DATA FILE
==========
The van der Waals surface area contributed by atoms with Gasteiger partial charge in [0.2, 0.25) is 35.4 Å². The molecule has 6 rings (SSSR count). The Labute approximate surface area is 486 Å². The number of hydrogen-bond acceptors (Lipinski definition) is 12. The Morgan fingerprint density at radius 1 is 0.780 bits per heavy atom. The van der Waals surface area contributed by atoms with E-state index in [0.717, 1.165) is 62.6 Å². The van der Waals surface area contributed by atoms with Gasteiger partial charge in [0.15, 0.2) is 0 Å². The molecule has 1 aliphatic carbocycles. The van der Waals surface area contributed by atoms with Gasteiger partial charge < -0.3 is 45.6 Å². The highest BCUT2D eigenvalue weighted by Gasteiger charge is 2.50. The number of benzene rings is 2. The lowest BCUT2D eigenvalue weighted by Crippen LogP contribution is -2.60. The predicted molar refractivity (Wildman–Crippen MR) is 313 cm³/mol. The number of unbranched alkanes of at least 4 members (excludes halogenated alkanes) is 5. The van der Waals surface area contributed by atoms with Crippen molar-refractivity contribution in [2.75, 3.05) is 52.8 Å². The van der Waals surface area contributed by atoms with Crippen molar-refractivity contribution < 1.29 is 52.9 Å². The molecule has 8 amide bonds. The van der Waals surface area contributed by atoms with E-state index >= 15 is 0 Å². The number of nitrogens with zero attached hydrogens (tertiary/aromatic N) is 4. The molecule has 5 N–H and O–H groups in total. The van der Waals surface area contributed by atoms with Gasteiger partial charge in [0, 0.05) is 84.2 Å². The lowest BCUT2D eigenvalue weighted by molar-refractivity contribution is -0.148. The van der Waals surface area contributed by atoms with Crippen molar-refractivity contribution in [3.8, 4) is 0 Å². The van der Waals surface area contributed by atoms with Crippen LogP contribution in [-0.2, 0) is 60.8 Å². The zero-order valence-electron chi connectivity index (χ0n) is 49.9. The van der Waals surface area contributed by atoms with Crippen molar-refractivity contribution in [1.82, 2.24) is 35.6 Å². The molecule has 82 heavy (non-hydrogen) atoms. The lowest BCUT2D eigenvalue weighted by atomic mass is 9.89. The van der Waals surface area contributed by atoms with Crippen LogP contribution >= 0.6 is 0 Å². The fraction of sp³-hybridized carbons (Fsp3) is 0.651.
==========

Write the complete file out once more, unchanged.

The van der Waals surface area contributed by atoms with Gasteiger partial charge in [0.2, 0.25) is 35.4 Å². The molecule has 6 rings (SSSR count). The Labute approximate surface area is 486 Å². The number of hydrogen-bond acceptors (Lipinski definition) is 12. The Morgan fingerprint density at radius 1 is 0.780 bits per heavy atom. The van der Waals surface area contributed by atoms with E-state index in [0.717, 1.165) is 62.6 Å². The van der Waals surface area contributed by atoms with Gasteiger partial charge in [0.15, 0.2) is 0 Å². The molecule has 1 aliphatic carbocycles. The van der Waals surface area contributed by atoms with Gasteiger partial charge < -0.3 is 45.6 Å². The highest BCUT2D eigenvalue weighted by Gasteiger charge is 2.50. The number of benzene rings is 2. The lowest BCUT2D eigenvalue weighted by Crippen LogP contribution is -2.60. The predicted molar refractivity (Wildman–Crippen MR) is 313 cm³/mol. The number of unbranched alkanes of at least 4 members (excludes halogenated alkanes) is 5. The van der Waals surface area contributed by atoms with Crippen molar-refractivity contribution in [2.75, 3.05) is 52.8 Å². The van der Waals surface area contributed by atoms with Crippen molar-refractivity contribution < 1.29 is 52.9 Å². The molecule has 8 amide bonds. The van der Waals surface area contributed by atoms with E-state index >= 15 is 0 Å². The number of nitrogens with zero attached hydrogens (tertiary/aromatic N) is 4. The molecule has 5 N–H and O–H groups in total. The van der Waals surface area contributed by atoms with Gasteiger partial charge in [0, 0.05) is 84.2 Å². The lowest BCUT2D eigenvalue weighted by molar-refractivity contribution is -0.148. The van der Waals surface area contributed by atoms with Crippen molar-refractivity contribution in [3.8, 4) is 0 Å². The van der Waals surface area contributed by atoms with Crippen LogP contribution in [-0.2, 0) is 60.8 Å². The zero-order valence-electron chi connectivity index (χ0n) is 49.9. The van der Waals surface area contributed by atoms with Crippen molar-refractivity contribution in [1.82, 2.24) is 35.6 Å². The molecule has 82 heavy (non-hydrogen) atoms. The lowest BCUT2D eigenvalue weighted by atomic mass is 9.89. The van der Waals surface area contributed by atoms with Crippen LogP contribution >= 0.6 is 0 Å². The fraction of sp³-hybridized carbons (Fsp3) is 0.651.